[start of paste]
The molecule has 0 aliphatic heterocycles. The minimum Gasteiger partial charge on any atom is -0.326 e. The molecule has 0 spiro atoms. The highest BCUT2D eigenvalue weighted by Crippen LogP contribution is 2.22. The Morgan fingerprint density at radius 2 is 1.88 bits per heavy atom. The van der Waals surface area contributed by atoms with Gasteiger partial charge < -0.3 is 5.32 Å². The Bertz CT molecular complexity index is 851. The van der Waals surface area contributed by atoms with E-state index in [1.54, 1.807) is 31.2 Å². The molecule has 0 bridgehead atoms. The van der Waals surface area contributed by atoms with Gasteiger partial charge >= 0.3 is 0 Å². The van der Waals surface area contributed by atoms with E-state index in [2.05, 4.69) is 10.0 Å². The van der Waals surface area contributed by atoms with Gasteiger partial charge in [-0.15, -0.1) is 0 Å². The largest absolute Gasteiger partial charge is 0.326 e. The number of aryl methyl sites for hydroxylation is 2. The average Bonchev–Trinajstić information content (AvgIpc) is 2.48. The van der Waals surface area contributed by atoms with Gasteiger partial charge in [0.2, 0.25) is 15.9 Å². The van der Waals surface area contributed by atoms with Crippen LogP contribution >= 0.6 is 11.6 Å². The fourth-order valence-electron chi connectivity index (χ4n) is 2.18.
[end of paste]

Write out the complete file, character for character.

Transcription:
The molecule has 0 aliphatic heterocycles. The minimum Gasteiger partial charge on any atom is -0.326 e. The molecule has 0 spiro atoms. The highest BCUT2D eigenvalue weighted by Crippen LogP contribution is 2.22. The Morgan fingerprint density at radius 2 is 1.88 bits per heavy atom. The van der Waals surface area contributed by atoms with Gasteiger partial charge < -0.3 is 5.32 Å². The Bertz CT molecular complexity index is 851. The van der Waals surface area contributed by atoms with E-state index in [1.54, 1.807) is 31.2 Å². The molecule has 0 bridgehead atoms. The van der Waals surface area contributed by atoms with Gasteiger partial charge >= 0.3 is 0 Å². The van der Waals surface area contributed by atoms with E-state index in [2.05, 4.69) is 10.0 Å². The van der Waals surface area contributed by atoms with Gasteiger partial charge in [-0.15, -0.1) is 0 Å². The largest absolute Gasteiger partial charge is 0.326 e. The number of aryl methyl sites for hydroxylation is 2. The average Bonchev–Trinajstić information content (AvgIpc) is 2.48. The van der Waals surface area contributed by atoms with Gasteiger partial charge in [0.2, 0.25) is 15.9 Å². The van der Waals surface area contributed by atoms with Crippen LogP contribution >= 0.6 is 11.6 Å². The fourth-order valence-electron chi connectivity index (χ4n) is 2.18.